How to Choose a Racquet for Your Child

how to choose a kids tennis racquet

One of the questions I frequently receive from tennis parents is: “What racquet should I buy for my son/daughter?”

Before we dive into the details of choosing a tennis racquet, I would like to mention that there are certain recommended racquet specs according to a child’s age. But that does not mean children and parents should strictly follow those recommendations…

We know that children develop differently – some (let’s say) seven years olds are taller, some are shorter; some are stronger…

If a child is ready to play with a heavier racquet than standard recommended, he/she can do so.

Having said that, here are the recommended racquet lengths according to the children’s age:

  • 21” racquet would be best for 4-5 year olds;
  • 23” long racquet can be used by children of 6-8 years;
  • 25” long racquet would be preferred by 9-10 year olds;
  • 26” racquets are recommended for 10-11 years;
  • 27” can be used by any child that is 12 and older. 

My suggestion, for children who are ready to move up to a 27” adult racquet, is to choose a light version, under 10 ounces.

But again, if a child is strong and ready to benefit from a heavier racquet (more power, control) while avoiding injuries, he/she can demo/try and eventually purchase one that is above the standard recommendations.

Following I would like to present a few details that not only children, but adults as well, should consider when choosing a new tennis racquet.

Being the most important piece of equipment for any tennis player, the racquet should be carefully analysed so that it matches the player’s style of play and/or level of performance:

1. Racquet Weight – should be chosen according to the child’s strength.
There is an easy exercise you can do with your child: have her hold the racquet by the handle, take it behind her back with the elbow bent over the dominant shoulder; from there on ask her to swing up like she would be serving; observe how hard it is for her to do that; if it is too heavy, her face will tell you; if it is too light, she’ll also tell you.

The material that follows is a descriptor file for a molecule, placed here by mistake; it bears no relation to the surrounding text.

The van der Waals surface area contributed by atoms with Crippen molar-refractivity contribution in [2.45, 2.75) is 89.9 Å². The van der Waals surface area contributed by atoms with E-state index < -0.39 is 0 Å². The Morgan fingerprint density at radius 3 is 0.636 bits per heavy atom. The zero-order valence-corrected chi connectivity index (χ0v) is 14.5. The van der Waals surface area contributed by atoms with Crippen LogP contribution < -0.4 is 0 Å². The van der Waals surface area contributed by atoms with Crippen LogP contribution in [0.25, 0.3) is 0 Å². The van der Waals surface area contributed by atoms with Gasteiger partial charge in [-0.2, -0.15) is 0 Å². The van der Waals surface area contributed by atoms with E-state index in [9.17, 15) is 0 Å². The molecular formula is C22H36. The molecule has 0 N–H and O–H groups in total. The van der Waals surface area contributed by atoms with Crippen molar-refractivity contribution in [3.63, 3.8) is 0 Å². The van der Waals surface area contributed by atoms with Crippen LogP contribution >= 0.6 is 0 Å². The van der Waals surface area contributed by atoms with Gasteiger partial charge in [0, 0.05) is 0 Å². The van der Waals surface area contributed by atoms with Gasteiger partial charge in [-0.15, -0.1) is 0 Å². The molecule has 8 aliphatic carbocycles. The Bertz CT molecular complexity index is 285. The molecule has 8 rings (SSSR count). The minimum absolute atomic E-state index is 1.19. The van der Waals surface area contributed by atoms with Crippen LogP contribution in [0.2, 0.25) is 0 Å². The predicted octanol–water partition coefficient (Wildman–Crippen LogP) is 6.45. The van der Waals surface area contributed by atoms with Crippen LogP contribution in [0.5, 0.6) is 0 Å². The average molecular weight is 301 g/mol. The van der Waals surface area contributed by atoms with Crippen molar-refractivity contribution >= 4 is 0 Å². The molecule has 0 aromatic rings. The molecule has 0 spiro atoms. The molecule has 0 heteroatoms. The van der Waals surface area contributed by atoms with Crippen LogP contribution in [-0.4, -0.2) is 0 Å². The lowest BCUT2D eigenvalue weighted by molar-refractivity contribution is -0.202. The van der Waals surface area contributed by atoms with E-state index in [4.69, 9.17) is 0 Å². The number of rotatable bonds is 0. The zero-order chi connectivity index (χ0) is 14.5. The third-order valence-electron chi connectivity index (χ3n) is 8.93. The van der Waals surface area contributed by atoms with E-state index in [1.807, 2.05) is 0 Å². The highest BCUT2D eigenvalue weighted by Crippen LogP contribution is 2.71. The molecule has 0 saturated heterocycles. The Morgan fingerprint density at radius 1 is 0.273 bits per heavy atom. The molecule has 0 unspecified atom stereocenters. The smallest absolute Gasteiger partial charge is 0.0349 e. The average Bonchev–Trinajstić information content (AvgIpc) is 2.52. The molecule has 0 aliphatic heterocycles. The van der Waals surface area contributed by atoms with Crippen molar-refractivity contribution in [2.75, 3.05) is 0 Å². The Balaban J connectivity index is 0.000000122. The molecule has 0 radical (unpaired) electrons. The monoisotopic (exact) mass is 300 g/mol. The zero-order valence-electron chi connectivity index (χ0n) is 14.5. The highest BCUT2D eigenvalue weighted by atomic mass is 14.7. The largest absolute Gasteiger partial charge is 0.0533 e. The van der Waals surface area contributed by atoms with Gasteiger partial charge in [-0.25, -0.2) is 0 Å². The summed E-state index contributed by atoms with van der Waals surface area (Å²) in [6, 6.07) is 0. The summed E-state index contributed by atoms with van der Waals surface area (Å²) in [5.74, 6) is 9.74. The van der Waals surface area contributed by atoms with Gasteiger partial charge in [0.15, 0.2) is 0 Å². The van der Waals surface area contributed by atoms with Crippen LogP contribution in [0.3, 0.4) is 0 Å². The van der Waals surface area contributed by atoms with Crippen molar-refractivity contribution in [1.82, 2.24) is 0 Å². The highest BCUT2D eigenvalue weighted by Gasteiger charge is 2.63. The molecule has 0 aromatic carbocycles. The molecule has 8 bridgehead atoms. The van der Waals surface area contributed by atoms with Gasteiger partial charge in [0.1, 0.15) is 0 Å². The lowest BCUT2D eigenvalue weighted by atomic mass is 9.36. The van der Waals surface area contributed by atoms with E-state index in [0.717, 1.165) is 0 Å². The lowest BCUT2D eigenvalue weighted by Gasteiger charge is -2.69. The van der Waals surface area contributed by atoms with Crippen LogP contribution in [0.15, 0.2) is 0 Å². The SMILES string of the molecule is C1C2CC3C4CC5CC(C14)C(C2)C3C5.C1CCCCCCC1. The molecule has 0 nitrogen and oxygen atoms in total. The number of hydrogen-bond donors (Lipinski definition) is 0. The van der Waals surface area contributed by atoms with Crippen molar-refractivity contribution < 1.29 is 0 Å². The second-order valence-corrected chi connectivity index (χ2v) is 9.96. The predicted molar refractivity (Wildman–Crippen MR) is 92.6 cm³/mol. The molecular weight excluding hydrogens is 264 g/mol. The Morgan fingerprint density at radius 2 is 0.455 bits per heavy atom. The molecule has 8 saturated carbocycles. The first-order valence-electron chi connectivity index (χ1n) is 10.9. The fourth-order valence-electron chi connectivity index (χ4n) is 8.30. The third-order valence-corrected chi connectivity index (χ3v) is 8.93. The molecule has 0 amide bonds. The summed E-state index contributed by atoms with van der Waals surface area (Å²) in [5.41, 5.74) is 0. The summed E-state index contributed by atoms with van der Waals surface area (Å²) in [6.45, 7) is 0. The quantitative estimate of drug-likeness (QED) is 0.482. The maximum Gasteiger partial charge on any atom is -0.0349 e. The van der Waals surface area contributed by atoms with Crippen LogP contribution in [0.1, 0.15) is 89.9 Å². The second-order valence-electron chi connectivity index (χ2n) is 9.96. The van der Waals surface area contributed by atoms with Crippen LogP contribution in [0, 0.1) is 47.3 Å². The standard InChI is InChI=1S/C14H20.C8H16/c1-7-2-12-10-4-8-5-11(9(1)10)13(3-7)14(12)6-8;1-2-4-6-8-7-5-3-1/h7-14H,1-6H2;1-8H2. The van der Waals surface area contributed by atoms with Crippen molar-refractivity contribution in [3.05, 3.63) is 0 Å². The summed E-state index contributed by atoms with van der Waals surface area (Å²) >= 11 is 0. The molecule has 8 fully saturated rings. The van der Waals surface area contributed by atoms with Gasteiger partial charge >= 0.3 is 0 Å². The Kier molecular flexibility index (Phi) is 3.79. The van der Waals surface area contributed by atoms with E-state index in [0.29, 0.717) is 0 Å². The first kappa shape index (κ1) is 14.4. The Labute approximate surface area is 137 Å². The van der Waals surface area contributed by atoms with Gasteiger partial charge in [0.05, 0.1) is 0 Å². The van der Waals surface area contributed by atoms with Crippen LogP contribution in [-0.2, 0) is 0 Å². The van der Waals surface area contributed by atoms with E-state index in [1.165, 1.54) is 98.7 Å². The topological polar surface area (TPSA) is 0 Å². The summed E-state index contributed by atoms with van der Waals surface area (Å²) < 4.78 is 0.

Find a racquet that she feels that is not too heavy but not too light. If the player should be in doubt, always opt for a slightly heavier frame than lighter. More weight will help in absorbing the shock that is created at the contact with the ball thus saving the arm.

2. Grip Size – the child should be able to wrap their hand around the handle (gently) and there should be space enough to put the index finger (of the non-dominant hand) between the fingers tips and heel of the dominant palm; if it is too small or too large she’ll grip it too hard to not lose the racquet from her hand.

3. Racquet Head – this is a debatable subject because some coaches say that a small head (somewhere around 95-98 square inches) forces the child to make a clean contact with the ball, while others suggest that a larger head (105-110) can help the player achieve good contact with the ball easier thus making it easy to learn or practice their skills.
In my opinion, a racquet that has a circumference of 100 square inches is just about right for most players.

4. Racquet Strings are the most important element of every tennis racquet. That does not mean the others are not important. It is just that no matter how good the racquet is, the strings must be suited to player’s style of play.
Therefore, here are a few factors related to strings tension, composition, and thickness:

  • Tension – if you want more power, opt for a lower tension; for more control, string it tighter; you can find the specifications of the recommended string tension on the side of the racquet.
  • String composition – can be nylon, polyester or natural gut – the nylon is the cheapest, the gut is more expensive – you might think that the more expensive the sting the better feel; you are not far from the truth but it all depends of what you need: if you break strings a lot you might be ok with playing with a thick nylon, for more feel and control you can find some good polyester strings (my favourite choice), if you can afford to spend more then go for natural gut.